Telling your friends and family members what (and what not) to do
I thought we already did commands. What is this?
As you know there are two ways of using the second person in Spanish- formal (Ud./Uds.) and familiar (tú/vosotros). When we did mandatos formales, we studied commands for Ud. and Uds. Now we need to look at the commands as if we were talking familiarly- tú y vosotros.
Are they different?
Sí, but relatively easy to remember
if studied and practiced. Unlike the formal commands which had only
one form for the affirmatie or negative command, the familiar commands
have two forms- one for the affirmative, and another for the negative.
For the most part, you already know the actual words- this will just be
a new use of these forms.
We'll start with "tú" commands. This is the more important of the two categories, because it's the one you will be tested on in AP and SAT II tests. The vosotros, as you know, is often replaced anyway with Uds.
Let's say you just saw the movie El
Rey León. After Mufasa dies and Simba is alone with him
in the canyon, Scar approaches Simba and tells him, "Huye, Simba.
Y nunca regreses." These are commands,¿verdad? Scar
tells Simba what to do. But if we look at them we see they are different,
one is affirmative- huye - and the other is negative - [nunca] regreses.
What forms of the verbs are these? Aren't they words you have already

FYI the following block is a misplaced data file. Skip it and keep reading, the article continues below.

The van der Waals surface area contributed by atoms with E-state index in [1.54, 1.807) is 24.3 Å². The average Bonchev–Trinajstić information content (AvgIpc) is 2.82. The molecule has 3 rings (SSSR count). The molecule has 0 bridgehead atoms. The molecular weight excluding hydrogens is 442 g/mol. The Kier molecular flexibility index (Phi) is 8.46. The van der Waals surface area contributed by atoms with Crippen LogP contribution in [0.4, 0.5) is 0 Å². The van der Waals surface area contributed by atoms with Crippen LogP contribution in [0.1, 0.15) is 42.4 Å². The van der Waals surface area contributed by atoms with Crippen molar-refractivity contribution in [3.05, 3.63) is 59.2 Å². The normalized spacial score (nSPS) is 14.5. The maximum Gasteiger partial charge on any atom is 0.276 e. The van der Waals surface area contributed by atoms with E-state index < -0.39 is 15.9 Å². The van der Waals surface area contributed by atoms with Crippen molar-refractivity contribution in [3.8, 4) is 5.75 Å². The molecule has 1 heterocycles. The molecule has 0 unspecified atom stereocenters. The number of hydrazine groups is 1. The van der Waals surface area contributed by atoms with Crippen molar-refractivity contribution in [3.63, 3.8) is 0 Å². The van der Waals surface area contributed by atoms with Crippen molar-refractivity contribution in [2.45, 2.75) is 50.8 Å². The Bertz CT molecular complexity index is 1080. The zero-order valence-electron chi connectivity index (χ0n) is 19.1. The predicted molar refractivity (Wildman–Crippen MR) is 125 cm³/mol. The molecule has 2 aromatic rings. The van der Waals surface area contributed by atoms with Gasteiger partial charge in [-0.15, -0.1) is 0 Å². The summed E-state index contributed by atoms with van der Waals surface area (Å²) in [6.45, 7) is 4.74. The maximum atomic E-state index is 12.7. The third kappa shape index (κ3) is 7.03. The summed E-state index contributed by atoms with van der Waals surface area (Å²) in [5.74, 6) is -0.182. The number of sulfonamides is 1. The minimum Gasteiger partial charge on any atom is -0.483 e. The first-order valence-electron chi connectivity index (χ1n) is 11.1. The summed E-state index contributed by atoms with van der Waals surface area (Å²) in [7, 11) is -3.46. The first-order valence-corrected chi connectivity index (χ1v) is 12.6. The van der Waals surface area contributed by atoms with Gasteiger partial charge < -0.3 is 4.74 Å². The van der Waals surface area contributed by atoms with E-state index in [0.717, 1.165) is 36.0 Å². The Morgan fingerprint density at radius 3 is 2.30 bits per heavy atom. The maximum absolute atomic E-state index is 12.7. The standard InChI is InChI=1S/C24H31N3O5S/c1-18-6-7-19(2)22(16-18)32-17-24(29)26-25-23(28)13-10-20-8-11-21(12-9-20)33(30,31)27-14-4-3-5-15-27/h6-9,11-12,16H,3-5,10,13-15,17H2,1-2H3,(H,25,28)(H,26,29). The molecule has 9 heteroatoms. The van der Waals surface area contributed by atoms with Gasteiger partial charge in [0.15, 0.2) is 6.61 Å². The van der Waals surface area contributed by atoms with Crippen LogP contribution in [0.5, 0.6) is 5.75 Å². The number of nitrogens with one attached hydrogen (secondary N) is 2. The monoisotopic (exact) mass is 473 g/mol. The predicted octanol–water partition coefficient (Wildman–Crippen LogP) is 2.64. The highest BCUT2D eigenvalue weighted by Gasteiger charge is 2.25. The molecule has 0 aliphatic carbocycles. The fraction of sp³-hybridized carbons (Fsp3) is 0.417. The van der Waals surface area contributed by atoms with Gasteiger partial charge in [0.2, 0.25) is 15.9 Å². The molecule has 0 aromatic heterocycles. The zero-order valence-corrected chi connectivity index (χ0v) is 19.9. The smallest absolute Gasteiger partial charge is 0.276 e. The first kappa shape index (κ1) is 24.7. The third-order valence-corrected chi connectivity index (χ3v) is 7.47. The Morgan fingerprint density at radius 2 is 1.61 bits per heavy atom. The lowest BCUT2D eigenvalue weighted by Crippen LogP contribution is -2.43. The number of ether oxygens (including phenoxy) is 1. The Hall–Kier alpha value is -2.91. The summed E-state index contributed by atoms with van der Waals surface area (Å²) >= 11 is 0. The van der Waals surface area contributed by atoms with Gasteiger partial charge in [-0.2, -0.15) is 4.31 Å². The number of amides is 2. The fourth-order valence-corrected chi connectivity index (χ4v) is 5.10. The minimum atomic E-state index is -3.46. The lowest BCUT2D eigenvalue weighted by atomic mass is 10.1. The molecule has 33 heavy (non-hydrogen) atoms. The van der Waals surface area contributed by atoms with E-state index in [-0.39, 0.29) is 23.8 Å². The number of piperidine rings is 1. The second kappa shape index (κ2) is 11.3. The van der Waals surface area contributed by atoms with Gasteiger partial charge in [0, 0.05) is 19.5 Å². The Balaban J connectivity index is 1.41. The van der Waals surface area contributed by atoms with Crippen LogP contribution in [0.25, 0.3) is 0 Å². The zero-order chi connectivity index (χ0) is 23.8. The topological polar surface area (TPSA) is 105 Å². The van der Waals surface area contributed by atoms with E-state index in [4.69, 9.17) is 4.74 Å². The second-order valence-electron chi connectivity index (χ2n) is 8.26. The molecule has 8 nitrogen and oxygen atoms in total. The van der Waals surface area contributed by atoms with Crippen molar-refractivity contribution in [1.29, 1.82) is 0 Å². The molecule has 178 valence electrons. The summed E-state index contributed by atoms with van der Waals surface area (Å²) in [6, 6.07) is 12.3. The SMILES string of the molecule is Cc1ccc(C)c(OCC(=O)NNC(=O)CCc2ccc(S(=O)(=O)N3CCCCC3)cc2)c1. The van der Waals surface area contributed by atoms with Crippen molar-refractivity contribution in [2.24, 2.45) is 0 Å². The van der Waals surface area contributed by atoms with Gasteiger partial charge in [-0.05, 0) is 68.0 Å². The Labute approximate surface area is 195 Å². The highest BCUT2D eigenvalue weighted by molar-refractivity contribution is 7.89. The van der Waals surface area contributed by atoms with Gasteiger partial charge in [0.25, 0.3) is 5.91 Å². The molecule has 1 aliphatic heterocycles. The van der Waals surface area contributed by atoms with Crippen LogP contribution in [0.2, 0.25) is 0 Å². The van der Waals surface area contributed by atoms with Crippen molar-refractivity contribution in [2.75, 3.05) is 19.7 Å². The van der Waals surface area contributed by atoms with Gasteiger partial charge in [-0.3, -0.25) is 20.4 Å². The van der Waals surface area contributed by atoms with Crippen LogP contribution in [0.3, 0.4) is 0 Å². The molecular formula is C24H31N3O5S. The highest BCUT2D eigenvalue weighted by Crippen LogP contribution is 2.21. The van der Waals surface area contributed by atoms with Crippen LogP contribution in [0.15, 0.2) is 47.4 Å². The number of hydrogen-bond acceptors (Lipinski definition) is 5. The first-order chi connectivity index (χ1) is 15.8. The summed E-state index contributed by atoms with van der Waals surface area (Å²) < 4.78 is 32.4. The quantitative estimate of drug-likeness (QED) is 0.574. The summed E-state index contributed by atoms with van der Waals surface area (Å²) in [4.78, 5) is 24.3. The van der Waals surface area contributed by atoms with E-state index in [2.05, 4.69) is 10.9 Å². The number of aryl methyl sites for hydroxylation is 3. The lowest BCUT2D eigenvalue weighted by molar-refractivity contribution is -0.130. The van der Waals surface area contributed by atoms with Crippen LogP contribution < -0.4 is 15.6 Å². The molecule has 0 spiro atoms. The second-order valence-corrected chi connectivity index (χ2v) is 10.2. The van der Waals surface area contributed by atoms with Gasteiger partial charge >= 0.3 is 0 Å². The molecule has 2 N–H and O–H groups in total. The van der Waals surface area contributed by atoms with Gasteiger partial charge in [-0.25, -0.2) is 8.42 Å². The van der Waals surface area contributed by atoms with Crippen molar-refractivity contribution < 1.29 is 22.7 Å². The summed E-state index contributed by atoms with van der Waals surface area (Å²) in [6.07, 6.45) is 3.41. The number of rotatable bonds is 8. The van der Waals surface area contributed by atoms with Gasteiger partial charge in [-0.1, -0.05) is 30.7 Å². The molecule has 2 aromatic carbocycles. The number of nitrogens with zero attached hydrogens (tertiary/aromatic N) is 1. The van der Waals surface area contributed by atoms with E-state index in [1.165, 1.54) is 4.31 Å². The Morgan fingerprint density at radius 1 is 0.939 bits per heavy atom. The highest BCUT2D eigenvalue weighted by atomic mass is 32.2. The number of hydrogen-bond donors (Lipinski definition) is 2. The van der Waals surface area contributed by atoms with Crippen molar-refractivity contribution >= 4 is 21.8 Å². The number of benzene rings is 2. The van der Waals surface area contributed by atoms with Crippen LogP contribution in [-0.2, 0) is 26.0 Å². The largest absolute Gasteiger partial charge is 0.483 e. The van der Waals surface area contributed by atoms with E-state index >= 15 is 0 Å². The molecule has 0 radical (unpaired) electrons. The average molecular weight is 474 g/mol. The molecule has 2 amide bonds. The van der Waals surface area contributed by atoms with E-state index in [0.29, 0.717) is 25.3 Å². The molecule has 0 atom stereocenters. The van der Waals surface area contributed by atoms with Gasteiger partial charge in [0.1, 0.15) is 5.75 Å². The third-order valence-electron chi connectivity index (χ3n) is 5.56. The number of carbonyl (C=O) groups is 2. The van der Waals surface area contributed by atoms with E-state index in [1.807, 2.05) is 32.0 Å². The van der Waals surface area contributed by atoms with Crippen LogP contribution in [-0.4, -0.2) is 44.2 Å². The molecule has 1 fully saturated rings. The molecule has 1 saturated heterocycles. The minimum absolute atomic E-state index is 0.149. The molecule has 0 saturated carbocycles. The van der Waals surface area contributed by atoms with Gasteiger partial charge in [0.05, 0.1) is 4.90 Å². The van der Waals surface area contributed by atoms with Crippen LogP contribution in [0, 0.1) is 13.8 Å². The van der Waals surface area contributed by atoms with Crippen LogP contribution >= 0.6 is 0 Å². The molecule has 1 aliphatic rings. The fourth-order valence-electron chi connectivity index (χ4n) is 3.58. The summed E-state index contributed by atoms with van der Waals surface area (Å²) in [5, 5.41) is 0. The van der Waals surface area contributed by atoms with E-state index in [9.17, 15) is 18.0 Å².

ejemplo: No está hablando. > ¡Habla!
Ahora, vamos a practicar con mandatos negativos. This time tell your child not to do what s/he is doing. Remeber- it's a totally different form.
tirando comida. > ¡No
There are some verbs, as there almost always are, that are irregular. The good news is that the only irregularities come in affirmative commands. All negative commands use the subjunctive form- no exceptions.
You reviewed these years ago in a dance unit, see if they are familiar. There is no way but practice and memorization to remember these.
chiste malo: ¿Qué le dices a Franklin si quieres hablarle pero él está al otro lado del cuarto? respuesta
These require some study and memorization. I suggest you make flash cards for these irregular verbs. I guarantee that these will be on the AP exam! They always are.
Some common commands
you have probably seen or heard- What do they mean?
*In most spoken Spanish, "anda" (instead of "ve") is usually used when telling a friend to go somewhere.
Fill-in the sentences below with a verb from the list above that makes sense. Don't repeat any!
Habla + le + Háblale.
Compra + lo = Cómpralo.
Lava + te = Lávate.
Paquito is doing the wrong thing. Whatever Paquito is doing, tell him to do the opposite. If he is not doing something, tell him to do it. Sentences are in the third person (él), you need to change them to affirmative or negative "tú" commands.
Mandatos para «vosotros»
This section is informational,
and you may wish to go through it just to be familiar with the forms, in
case you ever see them. You will probably not be tested on these
in AP or SAT II exams, but it's good to see what they are.
¡Preparadlo! ¡Robadle! etc.
No duermas, No juegues con tus vegetales, No veas la tele, No busques caramelos, No vayas por la puerta, No bebas gasolina, No leas revistas malas, No digas mentiras, No luches contra el perro
ven, ten, sal, di, sé, haz, ve, pon
aféitate, no te laves, báñate, no te acuestes, vístete, no te cepilles los dientes, despiértate